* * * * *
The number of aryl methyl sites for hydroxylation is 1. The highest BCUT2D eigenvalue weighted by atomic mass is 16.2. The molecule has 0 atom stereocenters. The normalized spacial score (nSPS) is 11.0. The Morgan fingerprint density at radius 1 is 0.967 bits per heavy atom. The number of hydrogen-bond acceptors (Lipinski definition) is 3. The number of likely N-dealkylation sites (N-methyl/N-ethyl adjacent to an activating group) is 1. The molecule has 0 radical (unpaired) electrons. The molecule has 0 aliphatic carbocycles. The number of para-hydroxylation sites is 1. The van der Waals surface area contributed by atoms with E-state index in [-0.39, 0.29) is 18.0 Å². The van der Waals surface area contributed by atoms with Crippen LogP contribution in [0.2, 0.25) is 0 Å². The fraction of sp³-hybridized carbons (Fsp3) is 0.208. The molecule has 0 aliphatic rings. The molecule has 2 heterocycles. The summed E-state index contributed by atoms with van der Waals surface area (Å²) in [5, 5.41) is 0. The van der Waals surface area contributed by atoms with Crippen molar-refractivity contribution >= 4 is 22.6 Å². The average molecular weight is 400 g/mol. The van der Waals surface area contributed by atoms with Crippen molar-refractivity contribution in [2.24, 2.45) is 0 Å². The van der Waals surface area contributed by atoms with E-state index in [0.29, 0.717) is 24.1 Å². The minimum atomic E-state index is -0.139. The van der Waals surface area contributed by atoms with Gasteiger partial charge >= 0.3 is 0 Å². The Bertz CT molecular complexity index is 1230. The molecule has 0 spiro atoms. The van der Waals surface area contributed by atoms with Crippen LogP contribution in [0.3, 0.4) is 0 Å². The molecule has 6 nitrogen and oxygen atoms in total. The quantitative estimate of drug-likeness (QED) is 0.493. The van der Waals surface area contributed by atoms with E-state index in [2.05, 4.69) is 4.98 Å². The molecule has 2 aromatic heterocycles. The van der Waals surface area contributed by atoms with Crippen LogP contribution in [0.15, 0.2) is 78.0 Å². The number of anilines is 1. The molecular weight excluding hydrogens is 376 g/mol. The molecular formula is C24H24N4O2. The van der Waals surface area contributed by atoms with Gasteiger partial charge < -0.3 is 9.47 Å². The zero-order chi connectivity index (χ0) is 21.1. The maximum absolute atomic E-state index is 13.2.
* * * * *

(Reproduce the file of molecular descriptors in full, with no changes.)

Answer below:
The number of aryl methyl sites for hydroxylation is 1. The highest BCUT2D eigenvalue weighted by atomic mass is 16.2. The molecule has 0 atom stereocenters. The normalized spacial score (nSPS) is 11.0. The Morgan fingerprint density at radius 1 is 0.967 bits per heavy atom. The number of hydrogen-bond acceptors (Lipinski definition) is 3. The number of likely N-dealkylation sites (N-methyl/N-ethyl adjacent to an activating group) is 1. The molecule has 0 radical (unpaired) electrons. The molecule has 0 aliphatic carbocycles. The number of para-hydroxylation sites is 1. The van der Waals surface area contributed by atoms with E-state index in [-0.39, 0.29) is 18.0 Å². The van der Waals surface area contributed by atoms with Crippen LogP contribution in [0.2, 0.25) is 0 Å². The fraction of sp³-hybridized carbons (Fsp3) is 0.208. The molecule has 0 aliphatic rings. The molecule has 2 heterocycles. The summed E-state index contributed by atoms with van der Waals surface area (Å²) in [5, 5.41) is 0. The van der Waals surface area contributed by atoms with Crippen molar-refractivity contribution >= 4 is 22.6 Å². The average molecular weight is 400 g/mol. The van der Waals surface area contributed by atoms with Crippen molar-refractivity contribution in [2.24, 2.45) is 0 Å². The van der Waals surface area contributed by atoms with E-state index in [0.29, 0.717) is 24.1 Å². The minimum atomic E-state index is -0.139. The van der Waals surface area contributed by atoms with Gasteiger partial charge >= 0.3 is 0 Å². The Bertz CT molecular complexity index is 1230. The molecule has 0 spiro atoms. The van der Waals surface area contributed by atoms with Crippen LogP contribution in [0.3, 0.4) is 0 Å². The molecule has 6 nitrogen and oxygen atoms in total. The quantitative estimate of drug-likeness (QED) is 0.493. The van der Waals surface area contributed by atoms with E-state index in [2.05, 4.69) is 4.98 Å². The molecule has 2 aromatic heterocycles. The van der Waals surface area contributed by atoms with Crippen LogP contribution in [0.15, 0.2) is 78.0 Å². The number of anilines is 1. The molecular weight excluding hydrogens is 376 g/mol. The molecular formula is C24H24N4O2. The van der Waals surface area contributed by atoms with Gasteiger partial charge < -0.3 is 9.47 Å². The zero-order chi connectivity index (χ0) is 21.1. The maximum absolute atomic E-state index is 13.2.